Almost a year has passed since the pandemic flipped life upside down, and the world is still trying to adjust to the current reality. The coronavirus didn’t only affect economic and social cycles, but also the mental state of people from all around the world. Thus, while some battled depression, others held on to optimistic thoughts as a lifeboat shielding them from the vicious waves of reality. Each person tried to cope in their own ways. However, new behavioral psychologists’ analysis is revealing that both reactions are unhelpful. In fact, studies are showing that the Coronavirus epidemic is taking advantage of human optimism while establishing a phenomenon known as “optimism bias”.
What is the optimism bias?
According to psychologists, optimism bias is a psychological tendency that distances individuals from dangerous realities. Thus, it makes them believe that bad things won’t happen to them. “Optimism bias is well established in over 30 years of research,” Psychologist Marie Helweg-Larsen explained. “Smokers think that they are less at risk than other smokers for getting lung cancer, people who are married think that they are less at risk than other married people at getting a divorce and so on.”
Thus, in this case, many people from all around the world believed that the bad scary virus isn’t going to hurt them. It doesn’t matter whether they believe in the coronavirus’s danger. Their mind already distanced them from current events.
“This is very typical of what optimism bias is,” Tali Sharot, a cognitive neuroscientist at University College London and lead author of the study, said. “You usually believe that your likelihood of experiencing negative events is lower than people like you, and the likelihood of you experiencing positive events is higher than other people like you.”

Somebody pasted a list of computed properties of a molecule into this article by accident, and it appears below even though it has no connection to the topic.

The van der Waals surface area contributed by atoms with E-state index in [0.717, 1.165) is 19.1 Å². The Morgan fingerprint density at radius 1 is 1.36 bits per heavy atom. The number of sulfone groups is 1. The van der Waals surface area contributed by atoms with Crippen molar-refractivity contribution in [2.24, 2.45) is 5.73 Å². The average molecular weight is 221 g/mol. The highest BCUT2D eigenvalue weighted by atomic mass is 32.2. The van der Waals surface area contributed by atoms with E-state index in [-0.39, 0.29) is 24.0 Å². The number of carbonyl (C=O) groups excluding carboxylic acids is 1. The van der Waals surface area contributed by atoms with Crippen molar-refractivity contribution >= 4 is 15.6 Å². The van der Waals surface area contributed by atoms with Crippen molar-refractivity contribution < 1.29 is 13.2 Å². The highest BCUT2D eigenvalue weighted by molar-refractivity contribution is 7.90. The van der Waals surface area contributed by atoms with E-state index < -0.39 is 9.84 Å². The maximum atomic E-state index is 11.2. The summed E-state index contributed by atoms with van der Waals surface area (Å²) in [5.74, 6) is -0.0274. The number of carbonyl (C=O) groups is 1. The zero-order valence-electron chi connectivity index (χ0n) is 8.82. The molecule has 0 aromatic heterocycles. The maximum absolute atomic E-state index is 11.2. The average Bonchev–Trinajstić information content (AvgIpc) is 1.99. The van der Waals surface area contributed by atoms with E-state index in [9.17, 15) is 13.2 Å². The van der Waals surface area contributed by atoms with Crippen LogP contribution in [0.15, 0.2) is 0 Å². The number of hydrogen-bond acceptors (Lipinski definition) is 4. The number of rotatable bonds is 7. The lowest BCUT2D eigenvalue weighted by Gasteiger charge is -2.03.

A useful mental tool
While talking about the subject, Larsen stated carefully that optimism bias doesn’t equal denial about the coronavirus or its risks. It is more of a coping mechanism rather than an illness. “Sometimes people will say, ‘Well, people are just stupid,'” she said. “And that’s really not what our research shows. Our research shows that people wear rose-colored glasses. They view their world in optimistic ways that objectively can seem difficult to understand.”
On the other hand, recent observations showed that paying more attention to said dangers is increasing the individuals’ sense of optimism bias. “The more that we think that we can estimate risk and rationalize and gather information, in many ways, we are also more vulnerable to being led astray,” she said.
“Trying to estimate … the risk of various behaviors is extraordinarily difficult,” she continued. “Sometimes it’s actually better to just dial down the risk estimation and instead follow the rules without trying to worry about whether a mask or not makes perfect sense.”
Underestimating the situation
This bias has thus led people from all over the globe to underestimate the situation. Therefore, this mentality played the main role in escalating the pandemic. Even among those who believed in the coronavirus’s danger, many underestimated its reach. “Unlike a wolf stalking you, we can’t see the threat, so we discount it,” noted Jed Magen, chair of the department of psychiatry at Michigan State University.
Furthermore, since humans are social creatures, people often inflate shared beliefs. In the era of social media, one bias can create a ripple effect that touches billions of lives. “Our risk perception goes haywire in the presence of peers,” Daniel Lapsley, professor of psychology at the University of Notre Dame said, noting how mask-wearing has become weaponized in the U.S. as a “token of what tribe one belongs to.”
The existence of bias optimism doesn’t mean that there is no room for a realistic cautious form of optimism. In fact, sharing a better approach to optimism will help greatly, especially during these tiring times. People just need to adjust their expectations based on facts and not rumurs. They need to have more faith in science and one another. Moreover, they need to ditch the half cup approach, which is not an easy task.
“Many individuals are feeling stressed out and exhausted during this confusing time of uncertainty, are experiencing anxiety, and are worried,” said Eric Zillmer, professor of neuropsychology at Drexel University. “For the most part, I believe we need more optimism, not less.”
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